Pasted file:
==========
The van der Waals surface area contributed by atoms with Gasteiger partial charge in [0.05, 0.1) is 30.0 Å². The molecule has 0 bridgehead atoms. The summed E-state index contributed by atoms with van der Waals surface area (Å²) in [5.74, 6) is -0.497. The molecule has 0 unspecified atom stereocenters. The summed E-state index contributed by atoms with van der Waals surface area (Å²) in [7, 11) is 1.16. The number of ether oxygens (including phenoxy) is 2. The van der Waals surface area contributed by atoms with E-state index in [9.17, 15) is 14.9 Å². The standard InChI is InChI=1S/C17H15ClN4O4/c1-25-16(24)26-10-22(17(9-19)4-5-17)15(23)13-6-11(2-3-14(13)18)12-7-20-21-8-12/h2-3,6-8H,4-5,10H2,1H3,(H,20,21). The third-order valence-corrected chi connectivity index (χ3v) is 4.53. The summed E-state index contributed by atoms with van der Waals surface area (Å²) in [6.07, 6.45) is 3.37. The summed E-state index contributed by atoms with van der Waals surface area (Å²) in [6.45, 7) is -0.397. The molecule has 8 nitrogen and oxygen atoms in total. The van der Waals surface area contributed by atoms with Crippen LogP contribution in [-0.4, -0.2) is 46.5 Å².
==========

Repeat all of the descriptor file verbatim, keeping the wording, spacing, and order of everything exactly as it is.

The van der Waals surface area contributed by atoms with Gasteiger partial charge in [0.05, 0.1) is 30.0 Å². The molecule has 0 bridgehead atoms. The summed E-state index contributed by atoms with van der Waals surface area (Å²) in [5.74, 6) is -0.497. The molecule has 0 unspecified atom stereocenters. The summed E-state index contributed by atoms with van der Waals surface area (Å²) in [7, 11) is 1.16. The number of ether oxygens (including phenoxy) is 2. The van der Waals surface area contributed by atoms with E-state index in [9.17, 15) is 14.9 Å². The standard InChI is InChI=1S/C17H15ClN4O4/c1-25-16(24)26-10-22(17(9-19)4-5-17)15(23)13-6-11(2-3-14(13)18)12-7-20-21-8-12/h2-3,6-8H,4-5,10H2,1H3,(H,20,21). The third-order valence-corrected chi connectivity index (χ3v) is 4.53. The summed E-state index contributed by atoms with van der Waals surface area (Å²) in [6.07, 6.45) is 3.37. The summed E-state index contributed by atoms with van der Waals surface area (Å²) in [6.45, 7) is -0.397. The molecule has 8 nitrogen and oxygen atoms in total. The van der Waals surface area contributed by atoms with Crippen LogP contribution in [-0.4, -0.2) is 46.5 Å².